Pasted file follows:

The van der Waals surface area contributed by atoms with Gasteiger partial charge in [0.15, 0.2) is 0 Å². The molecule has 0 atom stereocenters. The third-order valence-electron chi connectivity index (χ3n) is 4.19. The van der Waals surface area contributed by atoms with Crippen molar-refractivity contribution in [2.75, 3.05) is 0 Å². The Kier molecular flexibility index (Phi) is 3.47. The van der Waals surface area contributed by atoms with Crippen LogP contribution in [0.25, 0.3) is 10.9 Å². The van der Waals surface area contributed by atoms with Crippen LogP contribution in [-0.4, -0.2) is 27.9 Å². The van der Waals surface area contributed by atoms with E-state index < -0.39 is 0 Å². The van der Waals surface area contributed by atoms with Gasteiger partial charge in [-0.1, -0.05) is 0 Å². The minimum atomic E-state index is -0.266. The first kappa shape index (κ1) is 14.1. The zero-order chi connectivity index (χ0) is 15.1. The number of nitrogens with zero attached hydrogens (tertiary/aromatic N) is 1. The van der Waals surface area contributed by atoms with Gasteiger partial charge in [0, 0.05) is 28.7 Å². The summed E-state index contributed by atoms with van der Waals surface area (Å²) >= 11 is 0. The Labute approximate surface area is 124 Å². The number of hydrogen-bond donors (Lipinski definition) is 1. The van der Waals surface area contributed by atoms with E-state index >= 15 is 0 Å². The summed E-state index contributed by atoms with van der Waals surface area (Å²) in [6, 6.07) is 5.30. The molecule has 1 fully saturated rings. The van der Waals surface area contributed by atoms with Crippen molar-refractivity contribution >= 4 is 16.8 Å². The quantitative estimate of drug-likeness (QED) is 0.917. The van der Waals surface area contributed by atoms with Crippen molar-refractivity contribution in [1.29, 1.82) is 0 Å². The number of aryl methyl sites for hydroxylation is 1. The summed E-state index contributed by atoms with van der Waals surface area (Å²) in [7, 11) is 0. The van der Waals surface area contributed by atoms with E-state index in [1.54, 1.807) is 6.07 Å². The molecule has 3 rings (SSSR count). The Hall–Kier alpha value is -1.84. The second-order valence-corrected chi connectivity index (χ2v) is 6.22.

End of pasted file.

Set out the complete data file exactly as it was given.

The van der Waals surface area contributed by atoms with Gasteiger partial charge in [0.15, 0.2) is 0 Å². The molecule has 0 atom stereocenters. The third-order valence-electron chi connectivity index (χ3n) is 4.19. The van der Waals surface area contributed by atoms with Crippen molar-refractivity contribution in [2.75, 3.05) is 0 Å². The Kier molecular flexibility index (Phi) is 3.47. The van der Waals surface area contributed by atoms with Crippen LogP contribution in [0.25, 0.3) is 10.9 Å². The van der Waals surface area contributed by atoms with Crippen LogP contribution in [-0.4, -0.2) is 27.9 Å². The van der Waals surface area contributed by atoms with E-state index < -0.39 is 0 Å². The van der Waals surface area contributed by atoms with Gasteiger partial charge in [-0.1, -0.05) is 0 Å². The minimum atomic E-state index is -0.266. The first kappa shape index (κ1) is 14.1. The zero-order chi connectivity index (χ0) is 15.1. The number of nitrogens with zero attached hydrogens (tertiary/aromatic N) is 1. The van der Waals surface area contributed by atoms with Gasteiger partial charge in [0, 0.05) is 28.7 Å². The summed E-state index contributed by atoms with van der Waals surface area (Å²) >= 11 is 0. The Labute approximate surface area is 124 Å². The number of hydrogen-bond donors (Lipinski definition) is 1. The van der Waals surface area contributed by atoms with E-state index >= 15 is 0 Å². The summed E-state index contributed by atoms with van der Waals surface area (Å²) in [6, 6.07) is 5.30. The molecule has 1 fully saturated rings. The van der Waals surface area contributed by atoms with Crippen molar-refractivity contribution >= 4 is 16.8 Å². The quantitative estimate of drug-likeness (QED) is 0.917. The van der Waals surface area contributed by atoms with Crippen molar-refractivity contribution in [1.29, 1.82) is 0 Å². The number of aryl methyl sites for hydroxylation is 1. The summed E-state index contributed by atoms with van der Waals surface area (Å²) in [7, 11) is 0. The van der Waals surface area contributed by atoms with E-state index in [1.54, 1.807) is 6.07 Å². The molecule has 3 rings (SSSR count). The Hall–Kier alpha value is -1.84. The second-order valence-corrected chi connectivity index (χ2v) is 6.22.